Thursday, May 12, 2011

The Non Story About Mrs. Palin's Unhip Rap Creds Grows . . .

It has already spawned a new "Troofer" movement on the net, on Twitter, to be more specific:

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Sarah Palin "says" she knows all the lyrics to rappers delight, but where is the Video evidence? #sugarhillgangtruther
3 hours ago

From here.

Now I found that link from an article that featured the real core of the argument:

As incredulous Tweeters demanded to know: where is the video evidence? Check out the original statement from On the Record here. It's also worth pointing out that, at over 14 minutes, "Rapper's Delight" is a very long song with a lot of lyrics to know.

Go here for that.

Now before I found those crumbs, I actually read the Wiki about this song. Go here for that. Not that I was really a part of that scene, but it was sort of a refresher course in that part of my life. I don't think I personally ever met Sylvia Robinson, but I think I knew some peeps who did. My uncle was a weekend DJ here in Joisey and ran with some people who would have known her. My other uncle was a lifer at CBS and knew lots of music bizzers, and I would not doubt he met her at some party. And I think I knew someone who did some session work with the Sugar Hill label. Directly, or through my brother, who was a professional musician, back then. But my friends who were gigging musicians in the NYC area mostly played in the local Salsa Bands. But still, show biz is a small world. Ya know a guy who knows a guy. Stuff like that. And let's not even go too far down the rabbit hole of my year working at the CBS hq, 85-86. I remember seeing LL Cool Jay laying his Mack Daddy rap on the receptionist for Epic Records, and as well, seeing Rick Rubin skulking around the joint. So I was at least on the edges of it.

Personally, my real connection to real rap and hip hop is that I, time to time, back in the late 70's early 80's, would go to house parties up in Da Bronx, specifically Gun Hill Road. I might have had no real hand in the making of rap and Hip Hop, but I was in the room watching it be born. That's more than most people can claim. Now there was some edgy shit happening in the clubs and on the street, but the genre really was house party stuff. I know. I was there to see it.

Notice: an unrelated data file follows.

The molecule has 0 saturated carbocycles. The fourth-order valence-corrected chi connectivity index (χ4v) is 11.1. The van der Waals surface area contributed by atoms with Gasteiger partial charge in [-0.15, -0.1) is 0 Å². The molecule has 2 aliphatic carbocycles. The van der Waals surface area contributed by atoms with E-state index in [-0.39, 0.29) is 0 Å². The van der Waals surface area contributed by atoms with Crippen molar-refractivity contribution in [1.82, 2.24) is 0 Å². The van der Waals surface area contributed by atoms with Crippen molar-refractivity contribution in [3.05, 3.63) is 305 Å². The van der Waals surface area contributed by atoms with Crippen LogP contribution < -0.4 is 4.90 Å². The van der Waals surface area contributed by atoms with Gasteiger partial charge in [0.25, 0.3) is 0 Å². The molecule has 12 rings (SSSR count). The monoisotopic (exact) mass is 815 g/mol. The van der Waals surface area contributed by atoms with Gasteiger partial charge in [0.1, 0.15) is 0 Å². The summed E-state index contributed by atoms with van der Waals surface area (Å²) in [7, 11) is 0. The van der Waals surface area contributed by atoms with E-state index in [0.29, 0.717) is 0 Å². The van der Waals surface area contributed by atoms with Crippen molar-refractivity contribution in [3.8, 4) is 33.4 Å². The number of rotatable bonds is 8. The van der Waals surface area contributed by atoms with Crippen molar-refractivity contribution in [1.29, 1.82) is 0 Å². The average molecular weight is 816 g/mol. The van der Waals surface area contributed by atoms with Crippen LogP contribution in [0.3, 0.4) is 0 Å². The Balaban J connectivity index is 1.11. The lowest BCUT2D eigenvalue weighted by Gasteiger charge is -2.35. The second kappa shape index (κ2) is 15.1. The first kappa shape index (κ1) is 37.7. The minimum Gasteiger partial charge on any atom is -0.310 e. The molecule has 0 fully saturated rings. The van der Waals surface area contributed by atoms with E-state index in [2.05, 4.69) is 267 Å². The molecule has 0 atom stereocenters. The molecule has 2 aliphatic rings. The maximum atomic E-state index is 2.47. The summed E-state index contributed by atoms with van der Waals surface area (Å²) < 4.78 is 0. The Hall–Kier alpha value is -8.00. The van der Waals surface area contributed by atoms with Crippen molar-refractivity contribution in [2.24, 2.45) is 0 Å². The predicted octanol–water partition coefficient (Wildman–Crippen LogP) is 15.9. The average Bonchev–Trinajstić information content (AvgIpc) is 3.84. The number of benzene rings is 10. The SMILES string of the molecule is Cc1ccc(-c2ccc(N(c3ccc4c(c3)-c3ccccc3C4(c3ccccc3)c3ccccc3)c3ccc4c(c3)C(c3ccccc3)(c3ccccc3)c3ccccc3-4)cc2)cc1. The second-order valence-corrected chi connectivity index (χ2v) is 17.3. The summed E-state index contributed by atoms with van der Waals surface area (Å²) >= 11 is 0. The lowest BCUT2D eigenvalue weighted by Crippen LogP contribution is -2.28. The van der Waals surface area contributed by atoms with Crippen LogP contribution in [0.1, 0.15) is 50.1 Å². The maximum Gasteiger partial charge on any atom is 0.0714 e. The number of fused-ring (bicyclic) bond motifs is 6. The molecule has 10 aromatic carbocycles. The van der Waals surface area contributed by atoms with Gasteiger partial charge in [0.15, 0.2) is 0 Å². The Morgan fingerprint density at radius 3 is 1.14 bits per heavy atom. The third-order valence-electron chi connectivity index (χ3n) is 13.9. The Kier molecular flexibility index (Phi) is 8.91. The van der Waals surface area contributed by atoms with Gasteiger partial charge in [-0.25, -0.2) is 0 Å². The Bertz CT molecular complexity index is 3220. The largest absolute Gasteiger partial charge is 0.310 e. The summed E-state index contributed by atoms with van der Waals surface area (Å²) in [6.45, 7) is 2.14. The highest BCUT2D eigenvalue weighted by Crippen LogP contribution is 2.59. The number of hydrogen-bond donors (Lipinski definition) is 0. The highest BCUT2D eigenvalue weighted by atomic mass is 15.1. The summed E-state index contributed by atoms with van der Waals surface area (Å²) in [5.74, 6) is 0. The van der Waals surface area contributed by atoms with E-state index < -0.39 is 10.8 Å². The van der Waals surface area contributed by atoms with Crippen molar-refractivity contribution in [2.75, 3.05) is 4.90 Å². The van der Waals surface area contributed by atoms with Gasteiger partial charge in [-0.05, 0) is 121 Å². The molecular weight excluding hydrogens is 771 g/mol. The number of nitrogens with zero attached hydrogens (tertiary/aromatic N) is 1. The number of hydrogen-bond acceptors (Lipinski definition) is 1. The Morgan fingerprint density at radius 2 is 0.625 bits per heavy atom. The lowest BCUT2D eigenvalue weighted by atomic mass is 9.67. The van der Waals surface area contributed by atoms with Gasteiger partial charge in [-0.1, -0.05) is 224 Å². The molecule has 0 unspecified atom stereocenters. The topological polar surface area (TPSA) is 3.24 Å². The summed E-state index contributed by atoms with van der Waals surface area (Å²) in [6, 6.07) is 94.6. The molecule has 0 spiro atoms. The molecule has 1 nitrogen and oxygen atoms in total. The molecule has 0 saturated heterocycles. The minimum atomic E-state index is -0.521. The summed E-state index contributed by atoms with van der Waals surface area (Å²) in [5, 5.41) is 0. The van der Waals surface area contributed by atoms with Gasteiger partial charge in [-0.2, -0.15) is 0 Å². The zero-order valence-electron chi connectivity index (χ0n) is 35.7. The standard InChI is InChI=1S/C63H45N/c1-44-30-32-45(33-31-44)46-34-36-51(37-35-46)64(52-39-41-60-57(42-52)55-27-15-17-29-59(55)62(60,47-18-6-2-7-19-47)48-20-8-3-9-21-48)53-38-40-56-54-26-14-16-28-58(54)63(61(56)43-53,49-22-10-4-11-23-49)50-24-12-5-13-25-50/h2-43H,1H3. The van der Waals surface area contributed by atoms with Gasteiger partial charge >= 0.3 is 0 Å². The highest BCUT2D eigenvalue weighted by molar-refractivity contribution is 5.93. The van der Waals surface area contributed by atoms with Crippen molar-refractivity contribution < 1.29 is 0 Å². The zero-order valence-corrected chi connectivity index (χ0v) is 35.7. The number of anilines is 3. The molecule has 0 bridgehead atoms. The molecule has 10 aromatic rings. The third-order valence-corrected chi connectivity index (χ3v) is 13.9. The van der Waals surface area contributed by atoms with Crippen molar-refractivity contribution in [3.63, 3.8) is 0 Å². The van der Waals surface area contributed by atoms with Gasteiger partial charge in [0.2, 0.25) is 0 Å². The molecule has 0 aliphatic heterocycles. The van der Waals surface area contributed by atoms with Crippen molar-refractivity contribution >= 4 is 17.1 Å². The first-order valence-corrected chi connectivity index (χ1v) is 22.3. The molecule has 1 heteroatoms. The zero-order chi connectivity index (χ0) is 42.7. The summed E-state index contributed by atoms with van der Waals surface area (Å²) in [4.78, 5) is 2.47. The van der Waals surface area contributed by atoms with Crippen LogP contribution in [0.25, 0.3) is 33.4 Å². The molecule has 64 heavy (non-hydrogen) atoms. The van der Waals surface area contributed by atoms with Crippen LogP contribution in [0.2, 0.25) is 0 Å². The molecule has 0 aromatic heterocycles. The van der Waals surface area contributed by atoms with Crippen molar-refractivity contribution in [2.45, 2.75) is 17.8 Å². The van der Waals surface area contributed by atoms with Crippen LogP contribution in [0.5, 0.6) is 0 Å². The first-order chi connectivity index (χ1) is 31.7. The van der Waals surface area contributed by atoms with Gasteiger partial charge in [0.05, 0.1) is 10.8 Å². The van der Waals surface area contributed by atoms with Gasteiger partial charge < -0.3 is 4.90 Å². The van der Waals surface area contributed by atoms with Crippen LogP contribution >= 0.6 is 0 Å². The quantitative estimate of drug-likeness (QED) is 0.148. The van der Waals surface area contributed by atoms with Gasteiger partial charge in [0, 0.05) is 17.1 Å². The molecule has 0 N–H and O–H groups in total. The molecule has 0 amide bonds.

Honestly, at that time (let's call it 1980 -- senior year of high school) I was turning away from disco, but still loving my jazz, and still a fan of AOR rock. And I loved my R&B and Funk (EWF was not the black Rolling Stones. The Rolling Stones were the white EWF!) But seriously. I was a weekend punker/rocker, in the sense that when we had house parties, my local party crew would play everything from Springsteen to J. Giles, to Kool and the Gang, to The Cars, to Donna Summer, to Tom Petty, to Michael Jackson, and Joe Jackson, to Elvis Costello, to Salsoul Orchestra, to the Ramones. And The Police. I really was getting into the Police something fierce then. I was still a drummer and I would practice play to side one of Zenyatta Mondatta. Still have that album. It's a road mark if my life, actually.

Oh. And the other act that is one of my anchors for 1980? The Pretenders. The "A" side of The Pretenders (One) is as perfect an album side as there ever was.

Winter of 1980-81 was when MTV came on line. Now that was a cultural turning point.

But what's that line from that song, She Still Preoccupied, With 1985?

Something about the days when they still played music on MTV? Aww. Shit. I feel old now.


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